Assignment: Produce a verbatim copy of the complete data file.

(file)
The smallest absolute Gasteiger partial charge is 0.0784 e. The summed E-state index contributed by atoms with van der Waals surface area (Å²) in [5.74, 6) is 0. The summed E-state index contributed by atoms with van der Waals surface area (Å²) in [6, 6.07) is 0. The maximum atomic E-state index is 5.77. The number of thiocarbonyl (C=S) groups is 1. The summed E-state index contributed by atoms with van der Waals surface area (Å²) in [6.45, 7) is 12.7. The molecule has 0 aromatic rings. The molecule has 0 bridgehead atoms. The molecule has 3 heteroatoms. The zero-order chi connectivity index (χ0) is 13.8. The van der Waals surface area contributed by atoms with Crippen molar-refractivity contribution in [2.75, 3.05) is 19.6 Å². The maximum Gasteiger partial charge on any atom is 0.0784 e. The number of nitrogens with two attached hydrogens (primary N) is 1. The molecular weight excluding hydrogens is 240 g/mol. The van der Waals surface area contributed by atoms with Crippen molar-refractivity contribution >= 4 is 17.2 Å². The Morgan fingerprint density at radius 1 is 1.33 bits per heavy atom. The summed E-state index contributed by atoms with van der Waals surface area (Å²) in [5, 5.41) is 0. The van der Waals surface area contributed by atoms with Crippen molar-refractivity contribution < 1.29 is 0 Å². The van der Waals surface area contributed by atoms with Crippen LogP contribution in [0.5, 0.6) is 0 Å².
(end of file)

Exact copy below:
The smallest absolute Gasteiger partial charge is 0.0784 e. The summed E-state index contributed by atoms with van der Waals surface area (Å²) in [5.74, 6) is 0. The summed E-state index contributed by atoms with van der Waals surface area (Å²) in [6, 6.07) is 0. The maximum atomic E-state index is 5.77. The number of thiocarbonyl (C=S) groups is 1. The summed E-state index contributed by atoms with van der Waals surface area (Å²) in [6.45, 7) is 12.7. The molecule has 0 aromatic rings. The molecule has 0 bridgehead atoms. The molecule has 3 heteroatoms. The zero-order chi connectivity index (χ0) is 13.8. The van der Waals surface area contributed by atoms with Crippen molar-refractivity contribution in [2.75, 3.05) is 19.6 Å². The maximum Gasteiger partial charge on any atom is 0.0784 e. The number of nitrogens with two attached hydrogens (primary N) is 1. The molecular weight excluding hydrogens is 240 g/mol. The van der Waals surface area contributed by atoms with Crippen molar-refractivity contribution >= 4 is 17.2 Å². The Morgan fingerprint density at radius 1 is 1.33 bits per heavy atom. The summed E-state index contributed by atoms with van der Waals surface area (Å²) in [5, 5.41) is 0. The van der Waals surface area contributed by atoms with Crippen molar-refractivity contribution < 1.29 is 0 Å². The van der Waals surface area contributed by atoms with Crippen LogP contribution in [0.5, 0.6) is 0 Å².